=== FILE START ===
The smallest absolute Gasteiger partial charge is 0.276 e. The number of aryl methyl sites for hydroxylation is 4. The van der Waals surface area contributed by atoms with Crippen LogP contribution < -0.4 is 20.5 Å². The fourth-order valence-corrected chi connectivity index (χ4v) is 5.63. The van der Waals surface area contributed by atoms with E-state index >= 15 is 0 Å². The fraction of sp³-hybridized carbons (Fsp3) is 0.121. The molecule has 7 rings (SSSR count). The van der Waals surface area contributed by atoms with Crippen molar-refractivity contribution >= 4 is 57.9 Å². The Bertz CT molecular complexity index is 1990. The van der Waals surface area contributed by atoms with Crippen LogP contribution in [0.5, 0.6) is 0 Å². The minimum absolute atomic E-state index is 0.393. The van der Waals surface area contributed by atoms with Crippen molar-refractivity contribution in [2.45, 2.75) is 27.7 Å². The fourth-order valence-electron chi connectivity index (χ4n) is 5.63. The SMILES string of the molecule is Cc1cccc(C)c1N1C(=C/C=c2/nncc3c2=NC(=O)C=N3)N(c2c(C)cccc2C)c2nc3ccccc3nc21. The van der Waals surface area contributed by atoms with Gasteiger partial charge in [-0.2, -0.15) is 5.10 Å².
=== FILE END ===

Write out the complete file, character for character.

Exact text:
The smallest absolute Gasteiger partial charge is 0.276 e. The number of aryl methyl sites for hydroxylation is 4. The van der Waals surface area contributed by atoms with Crippen LogP contribution < -0.4 is 20.5 Å². The fourth-order valence-corrected chi connectivity index (χ4v) is 5.63. The van der Waals surface area contributed by atoms with E-state index >= 15 is 0 Å². The fraction of sp³-hybridized carbons (Fsp3) is 0.121. The molecule has 7 rings (SSSR count). The van der Waals surface area contributed by atoms with Crippen molar-refractivity contribution >= 4 is 57.9 Å². The Bertz CT molecular complexity index is 1990. The van der Waals surface area contributed by atoms with Crippen LogP contribution in [0.5, 0.6) is 0 Å². The minimum absolute atomic E-state index is 0.393. The van der Waals surface area contributed by atoms with Crippen molar-refractivity contribution in [2.45, 2.75) is 27.7 Å². The fourth-order valence-electron chi connectivity index (χ4n) is 5.63. The SMILES string of the molecule is Cc1cccc(C)c1N1C(=C/C=c2/nncc3c2=NC(=O)C=N3)N(c2c(C)cccc2C)c2nc3ccccc3nc21. The van der Waals surface area contributed by atoms with Gasteiger partial charge in [-0.2, -0.15) is 5.10 Å².